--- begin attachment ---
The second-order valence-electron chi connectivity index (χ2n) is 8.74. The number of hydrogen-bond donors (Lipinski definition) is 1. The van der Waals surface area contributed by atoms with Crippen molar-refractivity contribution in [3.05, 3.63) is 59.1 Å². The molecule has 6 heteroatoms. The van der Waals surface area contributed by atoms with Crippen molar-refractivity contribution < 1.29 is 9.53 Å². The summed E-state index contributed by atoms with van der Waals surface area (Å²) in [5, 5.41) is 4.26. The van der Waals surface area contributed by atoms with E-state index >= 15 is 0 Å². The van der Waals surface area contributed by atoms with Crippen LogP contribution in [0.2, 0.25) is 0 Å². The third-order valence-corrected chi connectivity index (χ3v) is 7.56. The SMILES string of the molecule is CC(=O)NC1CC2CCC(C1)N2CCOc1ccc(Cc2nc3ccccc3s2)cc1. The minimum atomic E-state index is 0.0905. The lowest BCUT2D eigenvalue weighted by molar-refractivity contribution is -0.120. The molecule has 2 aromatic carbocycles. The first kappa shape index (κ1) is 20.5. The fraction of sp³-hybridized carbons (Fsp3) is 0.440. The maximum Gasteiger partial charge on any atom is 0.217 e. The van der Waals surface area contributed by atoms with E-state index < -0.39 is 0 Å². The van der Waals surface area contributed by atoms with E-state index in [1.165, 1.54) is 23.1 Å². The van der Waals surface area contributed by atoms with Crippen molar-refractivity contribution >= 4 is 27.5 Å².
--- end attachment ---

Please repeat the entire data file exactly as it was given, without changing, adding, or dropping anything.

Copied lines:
The second-order valence-electron chi connectivity index (χ2n) is 8.74. The number of hydrogen-bond donors (Lipinski definition) is 1. The van der Waals surface area contributed by atoms with Crippen molar-refractivity contribution in [3.05, 3.63) is 59.1 Å². The molecule has 6 heteroatoms. The van der Waals surface area contributed by atoms with Crippen molar-refractivity contribution < 1.29 is 9.53 Å². The summed E-state index contributed by atoms with van der Waals surface area (Å²) in [5, 5.41) is 4.26. The van der Waals surface area contributed by atoms with E-state index >= 15 is 0 Å². The van der Waals surface area contributed by atoms with Crippen LogP contribution in [0.2, 0.25) is 0 Å². The third-order valence-corrected chi connectivity index (χ3v) is 7.56. The SMILES string of the molecule is CC(=O)NC1CC2CCC(C1)N2CCOc1ccc(Cc2nc3ccccc3s2)cc1. The minimum atomic E-state index is 0.0905. The lowest BCUT2D eigenvalue weighted by molar-refractivity contribution is -0.120. The molecule has 2 aromatic carbocycles. The first kappa shape index (κ1) is 20.5. The fraction of sp³-hybridized carbons (Fsp3) is 0.440. The maximum Gasteiger partial charge on any atom is 0.217 e. The van der Waals surface area contributed by atoms with E-state index < -0.39 is 0 Å². The van der Waals surface area contributed by atoms with E-state index in [1.165, 1.54) is 23.1 Å². The van der Waals surface area contributed by atoms with Crippen molar-refractivity contribution >= 4 is 27.5 Å².